How do you deal with grading complaints? Start a conversation!

 

Curing Two Comma Conundrums

[Instructors: Downloadable Word documents of this exercise appear at the end of this post.]

Two of the most common student punctuation faults involve overuse or misuse of commas.

Comma Fault 1: Comma Splice With however:

Faulty:          Mike got an interview, however, he didn’t get the job.

Correct:       Mike got an interview; however, he didn’t get the job.

Rationale:    When used as a conjunctive adverb, however requires a semicolon, not a comma.

Comma Fault 2: Unnecessary Comma With Coordinating Conjunction

Faulty:           Mike prepared for the interview, and thought he had done well.

Correct:        Mike prepared for the interview and thought he had done well.

Rationale:     Although commas are used when coordinating conjunctions (such as and, but, or) join two independent clauses, they are NOT appropriate unless the conjunctions actually join two clauses. If the second part of a sentence following and, but, or could not function as a separate sentence, no comma should precede the conjunction.

 In the following sentences, add appropriate commas or semicolons and remove inappropriate commas. Mark “C” if the sentence is correct. Be prepared to justify your choices.

  1. Frito-Lay wants to sell healthier foods, and intends to use no artificial ingredients in its 60 snack varieties.
  1. The switchover to natural ingredients coincides with a push by PepsiCo into healthier products, and a move away from unhealthy ingredients in its biggest sellers such as soda and potato chips.
  1. Products with bold flavors are harder to retool, and are marketed to teens, and other consumers who might be turned off if told that the chips were all natural.
  1. Many customers say they want to lose weight and eat better however it’s not clear that healthy snacks sell as well as junk food.
  1. All-natural products represent only about a fifth of the $15 billion U.S. savory snack market but such sales grew an average of 14 percent over the past two years.
  1. The company said that natural substitutes cost as much as 35 percent more than artificial flavors but declined to say whether the higher costs would affect its snack prices.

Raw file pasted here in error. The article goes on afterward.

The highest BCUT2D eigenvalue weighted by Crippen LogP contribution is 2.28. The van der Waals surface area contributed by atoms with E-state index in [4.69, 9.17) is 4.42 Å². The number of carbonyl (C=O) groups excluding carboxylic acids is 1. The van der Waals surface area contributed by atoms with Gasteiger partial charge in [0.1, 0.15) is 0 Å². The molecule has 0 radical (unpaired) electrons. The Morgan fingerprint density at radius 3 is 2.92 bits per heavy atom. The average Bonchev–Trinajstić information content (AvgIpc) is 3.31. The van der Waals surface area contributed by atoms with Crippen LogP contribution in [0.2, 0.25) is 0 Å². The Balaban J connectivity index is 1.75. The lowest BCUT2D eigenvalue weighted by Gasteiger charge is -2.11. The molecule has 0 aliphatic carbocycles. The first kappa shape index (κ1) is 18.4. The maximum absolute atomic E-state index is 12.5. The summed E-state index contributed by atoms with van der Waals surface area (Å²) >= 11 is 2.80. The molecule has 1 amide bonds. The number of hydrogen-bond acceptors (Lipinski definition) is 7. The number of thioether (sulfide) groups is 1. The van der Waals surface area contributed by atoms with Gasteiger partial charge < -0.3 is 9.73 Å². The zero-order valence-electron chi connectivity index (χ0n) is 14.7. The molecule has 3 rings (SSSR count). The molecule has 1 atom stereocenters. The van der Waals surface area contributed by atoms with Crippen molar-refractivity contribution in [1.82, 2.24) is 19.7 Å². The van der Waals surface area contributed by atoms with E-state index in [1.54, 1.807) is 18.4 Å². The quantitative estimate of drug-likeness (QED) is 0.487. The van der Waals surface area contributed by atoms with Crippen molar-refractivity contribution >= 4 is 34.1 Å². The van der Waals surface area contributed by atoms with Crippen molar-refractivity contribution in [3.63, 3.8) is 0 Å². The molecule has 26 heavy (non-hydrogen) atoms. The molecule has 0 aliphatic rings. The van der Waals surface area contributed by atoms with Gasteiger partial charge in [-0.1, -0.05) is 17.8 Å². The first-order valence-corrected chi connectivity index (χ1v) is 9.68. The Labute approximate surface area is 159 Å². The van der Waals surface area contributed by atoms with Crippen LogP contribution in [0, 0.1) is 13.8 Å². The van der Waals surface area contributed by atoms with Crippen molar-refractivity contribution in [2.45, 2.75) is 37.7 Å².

1. One way to reduce sodium in flavored chips is to cut salt crystals differently, and keep them closer to the surface.
  1. In recent years Frito-Lay eliminated trans fats, and reduced saturated fats in most of its snack varieties.
  1. Many Americans don’t believe that potato chips are actually made from potatoes, however, potato chips have been made from potatoes for decades.
  1. The company ramped up its use of natural seasonings such as molasses, and tested the new flavors on 120 to 1,500 consumers at a time.
  1. The company ramped up its use of natural seasonings such as molasses, and it tested the new flavors on 120 to 1,500 consumers at a time.
  1. A PepsiCo executive said that he wouldn’t tell his children to eat all-natural chips for breakfast, however, he does think that it’s a sensible snack that is better than most available treats.
  1. The company’s flavor kitchen opened in 2009, and resembles a high-end residential kitchen.
  1. Critics complain that the revamped chips are still loaded with fat, or have too much salt.
  1. PepsiCo’s push to double sales of its healthier products is questioned by some insiders, and by some investors.

Key

  1. Delete comma preceding coordinating conjunction and. It does not join two clauses.
  2. Delete comma preceding and. It does not join two clauses.
  3. Delete both commas. They do not join two clauses.
  4. lose weight and eat better; however, it’s not clear . . . .

The conjunctive adverb however joins two clauses and requires a semicolon.

  1. Insert comma before but because it joins two independent clauses.
  2. C – No comma is necessary because but does not join two independent clauses.
  3. No comma is necessary in this simple sentence.
  4. Delete comma preceding and. It does not join two clauses.
  5. made from potatoes; however, potato chips . . . .

      The conjunctive adverb however joins two clauses and requires a semicolon.

  1. Delete the comma preceding and. It does not join two clauses.
  2. Tricky! This is the same sentence, but notice that it has a subject following and. In this case and joins two independent clauses and a comma is required.
  3. chips for breakfast; however, he does . . . .

     The conjunctive adverb however joins two clauses and requires a semicolon.

  1. Delete comma preceding and. It does not join two clauses.
  2. Delete comma preceding or. It does not join two clauses.
  3. Delete comma preceding and. It does not join two clauses

Comma Conundrum Exercise

CommaConundrumKey